And taking a taxi here always involves the unpleasant feeling of being skinned alive (financially) by the taxi drivers.

So we often walk to places. Where sidewalks exist, they are usually overrun with impromptu markets.

Market for junked car parts

Or, in areas where there are government buildings, ‘for security reasons’ ordinary people are diverted off of the sidewalk and onto the death-defying streets packed with crazed Cairo motorists.

If It’s Tuesday, This Must Be Aswan, continued…

Oh dear, we’re falling woefully behind on our blog entries. Once again, I blame the suboptimal internet service in Egypt.

Our cruise down the Nile goes on at a leisurely pace. We stop in Luxor for the night.

The good ship ‘Nile Jewel’

As the sun goes down, we go to the mighty Karnak Temple.

Karnak, hypostyle hall

This is a scarab statue near Karnak’s Sacred Lake. Tourist lore says that if you circle it x-amount of times, you will be granted a wish.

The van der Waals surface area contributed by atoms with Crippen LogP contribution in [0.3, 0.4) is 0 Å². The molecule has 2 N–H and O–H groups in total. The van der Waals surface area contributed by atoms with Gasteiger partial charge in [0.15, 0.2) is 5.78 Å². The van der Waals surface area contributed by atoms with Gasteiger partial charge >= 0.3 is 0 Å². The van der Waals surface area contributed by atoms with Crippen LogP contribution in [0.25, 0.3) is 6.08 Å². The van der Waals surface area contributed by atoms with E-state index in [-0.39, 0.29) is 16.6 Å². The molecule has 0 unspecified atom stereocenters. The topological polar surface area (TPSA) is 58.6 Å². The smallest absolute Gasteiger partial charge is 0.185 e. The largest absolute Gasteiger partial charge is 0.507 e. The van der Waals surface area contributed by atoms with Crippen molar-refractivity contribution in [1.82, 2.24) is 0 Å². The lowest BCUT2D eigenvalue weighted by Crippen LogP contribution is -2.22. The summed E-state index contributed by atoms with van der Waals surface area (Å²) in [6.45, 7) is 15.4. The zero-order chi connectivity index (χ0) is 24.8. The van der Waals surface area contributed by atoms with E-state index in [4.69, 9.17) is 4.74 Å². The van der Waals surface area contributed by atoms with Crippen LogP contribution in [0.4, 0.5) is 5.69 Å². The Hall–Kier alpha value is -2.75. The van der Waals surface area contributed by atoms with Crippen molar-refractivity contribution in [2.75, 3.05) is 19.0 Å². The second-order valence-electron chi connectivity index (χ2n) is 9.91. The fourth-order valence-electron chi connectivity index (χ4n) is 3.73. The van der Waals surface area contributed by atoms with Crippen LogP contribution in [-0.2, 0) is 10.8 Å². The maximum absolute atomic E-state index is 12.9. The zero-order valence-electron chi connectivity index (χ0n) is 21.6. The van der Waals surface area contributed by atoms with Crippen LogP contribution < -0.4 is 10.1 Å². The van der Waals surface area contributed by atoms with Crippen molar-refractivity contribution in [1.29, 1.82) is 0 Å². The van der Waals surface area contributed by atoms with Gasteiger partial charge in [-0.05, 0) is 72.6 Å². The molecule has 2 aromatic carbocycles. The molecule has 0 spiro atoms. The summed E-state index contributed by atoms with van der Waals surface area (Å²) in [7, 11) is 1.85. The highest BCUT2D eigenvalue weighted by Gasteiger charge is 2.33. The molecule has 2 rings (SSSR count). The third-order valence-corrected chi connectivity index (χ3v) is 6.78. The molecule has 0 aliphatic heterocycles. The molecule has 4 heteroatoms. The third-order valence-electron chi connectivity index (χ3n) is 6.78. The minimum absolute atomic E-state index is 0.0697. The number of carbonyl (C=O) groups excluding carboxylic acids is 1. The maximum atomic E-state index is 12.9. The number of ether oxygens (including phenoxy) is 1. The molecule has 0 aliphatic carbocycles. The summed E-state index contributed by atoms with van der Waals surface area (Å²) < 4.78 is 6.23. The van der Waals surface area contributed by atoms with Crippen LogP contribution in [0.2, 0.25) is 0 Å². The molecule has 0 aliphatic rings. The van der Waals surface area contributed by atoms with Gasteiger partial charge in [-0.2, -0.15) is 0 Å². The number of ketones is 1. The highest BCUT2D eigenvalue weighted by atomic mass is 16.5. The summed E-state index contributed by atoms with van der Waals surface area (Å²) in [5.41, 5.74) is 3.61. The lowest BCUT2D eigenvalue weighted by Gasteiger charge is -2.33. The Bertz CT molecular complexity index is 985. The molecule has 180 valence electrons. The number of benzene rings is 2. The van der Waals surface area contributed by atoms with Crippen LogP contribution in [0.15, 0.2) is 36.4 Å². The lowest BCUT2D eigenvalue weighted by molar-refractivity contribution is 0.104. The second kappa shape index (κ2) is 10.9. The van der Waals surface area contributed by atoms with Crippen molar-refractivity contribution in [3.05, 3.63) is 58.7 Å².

The Kheper Scarab at Karnak Temple

Back in town, we stop at the centrally-located Temple of Luxor.

The early sunset makes for dramatic night-time visits to these places.

First thing next morning, we visit the temple of Queen Hatshepsut.

Temple of Hatshepsut

(We see the mummy of the woman herself in Cairo.)

Our guide, Ash, takes a group photo

There was a serious terrorist attack here in 1997. Of course, there is no mention of it during our visit.

Nearby is the Valley of the Kings.

Valley of the Kings

Considering the great number of tourists that visit here year-round, it’s still an amazing experience to visit these tombs. Collectively, they are man-made creations of near-perfect artistry at a time when most people on the planet were still primitive hunter-gatherers.

Needless to say, modern Egypt is slightly less rich in ‘creations of near-perfect artistry’.

We pay extra to visit the tomb of Tutankhamen. This happens to be the centenary year of its discovery.